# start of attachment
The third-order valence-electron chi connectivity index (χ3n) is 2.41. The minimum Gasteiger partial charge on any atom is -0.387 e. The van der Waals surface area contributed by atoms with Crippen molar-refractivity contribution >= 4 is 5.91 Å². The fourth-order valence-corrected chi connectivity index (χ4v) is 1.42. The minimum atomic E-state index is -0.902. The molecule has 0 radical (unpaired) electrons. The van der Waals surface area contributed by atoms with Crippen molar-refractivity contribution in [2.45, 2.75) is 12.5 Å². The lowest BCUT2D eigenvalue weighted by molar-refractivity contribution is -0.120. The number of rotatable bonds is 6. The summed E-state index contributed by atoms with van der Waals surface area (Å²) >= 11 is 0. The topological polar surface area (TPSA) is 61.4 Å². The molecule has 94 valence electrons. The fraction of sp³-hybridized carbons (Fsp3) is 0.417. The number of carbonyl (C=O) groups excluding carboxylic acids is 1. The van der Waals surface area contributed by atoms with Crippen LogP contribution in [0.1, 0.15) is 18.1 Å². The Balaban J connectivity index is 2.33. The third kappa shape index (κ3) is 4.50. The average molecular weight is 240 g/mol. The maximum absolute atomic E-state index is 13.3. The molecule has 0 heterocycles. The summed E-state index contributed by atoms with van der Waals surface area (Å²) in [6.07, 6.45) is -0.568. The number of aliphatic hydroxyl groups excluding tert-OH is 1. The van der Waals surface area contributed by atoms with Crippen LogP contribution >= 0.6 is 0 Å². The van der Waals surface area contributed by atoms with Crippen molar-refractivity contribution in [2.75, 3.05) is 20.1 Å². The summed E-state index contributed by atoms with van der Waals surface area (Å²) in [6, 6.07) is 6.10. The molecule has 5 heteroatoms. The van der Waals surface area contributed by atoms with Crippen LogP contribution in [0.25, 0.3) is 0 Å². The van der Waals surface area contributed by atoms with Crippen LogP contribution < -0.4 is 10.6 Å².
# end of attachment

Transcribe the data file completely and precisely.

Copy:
The third-order valence-electron chi connectivity index (χ3n) is 2.41. The minimum Gasteiger partial charge on any atom is -0.387 e. The van der Waals surface area contributed by atoms with Crippen molar-refractivity contribution >= 4 is 5.91 Å². The fourth-order valence-corrected chi connectivity index (χ4v) is 1.42. The minimum atomic E-state index is -0.902. The molecule has 0 radical (unpaired) electrons. The van der Waals surface area contributed by atoms with Crippen molar-refractivity contribution in [2.45, 2.75) is 12.5 Å². The lowest BCUT2D eigenvalue weighted by molar-refractivity contribution is -0.120. The number of rotatable bonds is 6. The summed E-state index contributed by atoms with van der Waals surface area (Å²) >= 11 is 0. The topological polar surface area (TPSA) is 61.4 Å². The molecule has 94 valence electrons. The fraction of sp³-hybridized carbons (Fsp3) is 0.417. The number of carbonyl (C=O) groups excluding carboxylic acids is 1. The van der Waals surface area contributed by atoms with Crippen LogP contribution in [0.1, 0.15) is 18.1 Å². The Balaban J connectivity index is 2.33. The third kappa shape index (κ3) is 4.50. The average molecular weight is 240 g/mol. The maximum absolute atomic E-state index is 13.3. The molecule has 0 heterocycles. The summed E-state index contributed by atoms with van der Waals surface area (Å²) in [6.07, 6.45) is -0.568. The number of aliphatic hydroxyl groups excluding tert-OH is 1. The van der Waals surface area contributed by atoms with Crippen LogP contribution >= 0.6 is 0 Å². The van der Waals surface area contributed by atoms with Crippen molar-refractivity contribution in [2.75, 3.05) is 20.1 Å². The summed E-state index contributed by atoms with van der Waals surface area (Å²) in [6, 6.07) is 6.10. The molecule has 5 heteroatoms. The van der Waals surface area contributed by atoms with Crippen LogP contribution in [0.25, 0.3) is 0 Å². The van der Waals surface area contributed by atoms with Crippen LogP contribution < -0.4 is 10.6 Å².